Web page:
uring the pandemic, Malena Dell sat in her car at a gas station for 45 minutes crying because she couldn’t touch the gas handle to fill up the tank. She went from washing her groceries to not eating at all, afraid of getting herself – or someone else – sick.

Dell lives with obsessive-compulsive disorder, and like many people in the United States, the Covid-19 pandemic has posed huge challenges for her.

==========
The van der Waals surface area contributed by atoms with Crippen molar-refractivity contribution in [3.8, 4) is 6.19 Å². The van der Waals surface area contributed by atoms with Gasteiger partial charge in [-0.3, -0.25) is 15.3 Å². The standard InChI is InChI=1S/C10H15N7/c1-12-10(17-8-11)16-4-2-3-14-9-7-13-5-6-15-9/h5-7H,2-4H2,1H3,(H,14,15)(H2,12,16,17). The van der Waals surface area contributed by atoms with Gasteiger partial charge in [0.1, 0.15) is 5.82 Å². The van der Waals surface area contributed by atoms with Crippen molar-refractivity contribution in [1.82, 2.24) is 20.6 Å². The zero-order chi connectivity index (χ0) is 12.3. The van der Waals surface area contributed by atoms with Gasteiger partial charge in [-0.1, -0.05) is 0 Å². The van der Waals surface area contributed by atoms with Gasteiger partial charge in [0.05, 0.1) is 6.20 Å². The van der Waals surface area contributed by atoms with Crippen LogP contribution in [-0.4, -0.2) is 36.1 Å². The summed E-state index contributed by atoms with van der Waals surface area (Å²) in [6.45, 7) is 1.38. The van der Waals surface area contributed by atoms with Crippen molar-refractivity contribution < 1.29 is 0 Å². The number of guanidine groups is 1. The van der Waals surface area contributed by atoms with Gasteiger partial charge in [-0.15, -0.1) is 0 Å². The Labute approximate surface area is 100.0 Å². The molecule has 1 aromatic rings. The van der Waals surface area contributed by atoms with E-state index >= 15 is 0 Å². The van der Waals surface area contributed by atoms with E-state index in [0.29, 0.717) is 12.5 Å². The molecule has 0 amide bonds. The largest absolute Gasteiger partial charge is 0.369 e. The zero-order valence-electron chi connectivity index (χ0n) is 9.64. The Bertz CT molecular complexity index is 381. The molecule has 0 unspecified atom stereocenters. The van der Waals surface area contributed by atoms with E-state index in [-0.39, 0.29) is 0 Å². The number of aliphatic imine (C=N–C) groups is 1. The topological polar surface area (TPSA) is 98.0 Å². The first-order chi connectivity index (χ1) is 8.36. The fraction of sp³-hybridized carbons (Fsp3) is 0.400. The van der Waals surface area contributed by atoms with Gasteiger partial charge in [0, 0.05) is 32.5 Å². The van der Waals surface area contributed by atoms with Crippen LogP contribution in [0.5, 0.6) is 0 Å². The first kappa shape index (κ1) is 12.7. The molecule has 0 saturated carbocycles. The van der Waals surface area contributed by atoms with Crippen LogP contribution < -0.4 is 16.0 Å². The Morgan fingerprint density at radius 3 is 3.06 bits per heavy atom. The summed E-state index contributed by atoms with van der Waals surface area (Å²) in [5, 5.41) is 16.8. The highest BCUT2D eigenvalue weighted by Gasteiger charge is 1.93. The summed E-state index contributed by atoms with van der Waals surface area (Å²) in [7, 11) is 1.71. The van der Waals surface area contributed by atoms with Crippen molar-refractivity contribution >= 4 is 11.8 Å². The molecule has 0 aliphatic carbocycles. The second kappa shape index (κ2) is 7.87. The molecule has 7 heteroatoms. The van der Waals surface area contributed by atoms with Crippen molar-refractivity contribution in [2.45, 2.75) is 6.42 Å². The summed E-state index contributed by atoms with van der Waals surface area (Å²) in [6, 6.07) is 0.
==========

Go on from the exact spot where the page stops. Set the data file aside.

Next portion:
“I know that the uncertainty was hard for others,” said Dell, who lives in Martinsville, Indiana. “Those of us with OCD have been like, ‘Welcome. This is what it’s like for us all the time.’”

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